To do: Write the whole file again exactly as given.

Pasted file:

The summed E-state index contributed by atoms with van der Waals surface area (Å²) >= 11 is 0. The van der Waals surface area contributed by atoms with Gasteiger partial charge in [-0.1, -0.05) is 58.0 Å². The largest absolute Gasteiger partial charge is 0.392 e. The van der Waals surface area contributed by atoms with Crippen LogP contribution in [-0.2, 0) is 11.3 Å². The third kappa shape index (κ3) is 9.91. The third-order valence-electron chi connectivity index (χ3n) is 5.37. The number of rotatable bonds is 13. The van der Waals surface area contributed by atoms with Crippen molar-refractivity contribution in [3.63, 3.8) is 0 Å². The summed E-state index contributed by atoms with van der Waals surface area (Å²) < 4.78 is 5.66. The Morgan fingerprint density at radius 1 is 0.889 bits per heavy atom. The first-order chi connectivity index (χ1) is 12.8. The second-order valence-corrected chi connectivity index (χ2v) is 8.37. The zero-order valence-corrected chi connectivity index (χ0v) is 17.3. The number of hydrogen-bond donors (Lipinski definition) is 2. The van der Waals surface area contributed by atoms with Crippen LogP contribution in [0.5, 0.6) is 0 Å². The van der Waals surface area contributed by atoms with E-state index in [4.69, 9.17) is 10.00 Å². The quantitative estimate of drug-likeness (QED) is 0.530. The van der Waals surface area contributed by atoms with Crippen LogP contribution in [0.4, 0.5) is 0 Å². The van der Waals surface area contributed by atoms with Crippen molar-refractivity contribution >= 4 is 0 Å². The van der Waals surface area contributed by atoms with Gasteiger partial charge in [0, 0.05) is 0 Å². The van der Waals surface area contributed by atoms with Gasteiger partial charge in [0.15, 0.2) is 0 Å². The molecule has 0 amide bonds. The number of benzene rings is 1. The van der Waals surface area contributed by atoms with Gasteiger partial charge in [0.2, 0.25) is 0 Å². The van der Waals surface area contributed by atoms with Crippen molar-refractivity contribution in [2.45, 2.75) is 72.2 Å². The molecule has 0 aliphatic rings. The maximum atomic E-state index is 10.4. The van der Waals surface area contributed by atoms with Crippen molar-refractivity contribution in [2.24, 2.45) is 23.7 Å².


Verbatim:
The summed E-state index contributed by atoms with van der Waals surface area (Å²) >= 11 is 0. The van der Waals surface area contributed by atoms with Gasteiger partial charge in [-0.1, -0.05) is 58.0 Å². The largest absolute Gasteiger partial charge is 0.392 e. The van der Waals surface area contributed by atoms with Crippen LogP contribution in [-0.2, 0) is 11.3 Å². The third kappa shape index (κ3) is 9.91. The third-order valence-electron chi connectivity index (χ3n) is 5.37. The number of rotatable bonds is 13. The van der Waals surface area contributed by atoms with Crippen molar-refractivity contribution in [3.63, 3.8) is 0 Å². The summed E-state index contributed by atoms with van der Waals surface area (Å²) < 4.78 is 5.66. The Morgan fingerprint density at radius 1 is 0.889 bits per heavy atom. The first-order chi connectivity index (χ1) is 12.8. The second-order valence-corrected chi connectivity index (χ2v) is 8.37. The zero-order valence-corrected chi connectivity index (χ0v) is 17.3. The number of hydrogen-bond donors (Lipinski definition) is 2. The van der Waals surface area contributed by atoms with Crippen LogP contribution in [0.5, 0.6) is 0 Å². The van der Waals surface area contributed by atoms with E-state index in [4.69, 9.17) is 10.00 Å². The quantitative estimate of drug-likeness (QED) is 0.530. The van der Waals surface area contributed by atoms with Crippen LogP contribution in [0.4, 0.5) is 0 Å². The van der Waals surface area contributed by atoms with Crippen molar-refractivity contribution >= 4 is 0 Å². The van der Waals surface area contributed by atoms with Gasteiger partial charge in [0, 0.05) is 0 Å². The van der Waals surface area contributed by atoms with Gasteiger partial charge in [0.15, 0.2) is 0 Å². The molecule has 0 amide bonds. The number of benzene rings is 1. The van der Waals surface area contributed by atoms with Gasteiger partial charge in [0.2, 0.25) is 0 Å². The van der Waals surface area contributed by atoms with Crippen molar-refractivity contribution in [2.45, 2.75) is 72.2 Å². The molecule has 0 aliphatic rings. The maximum atomic E-state index is 10.4. The van der Waals surface area contributed by atoms with Crippen molar-refractivity contribution in [2.24, 2.45) is 23.7 Å².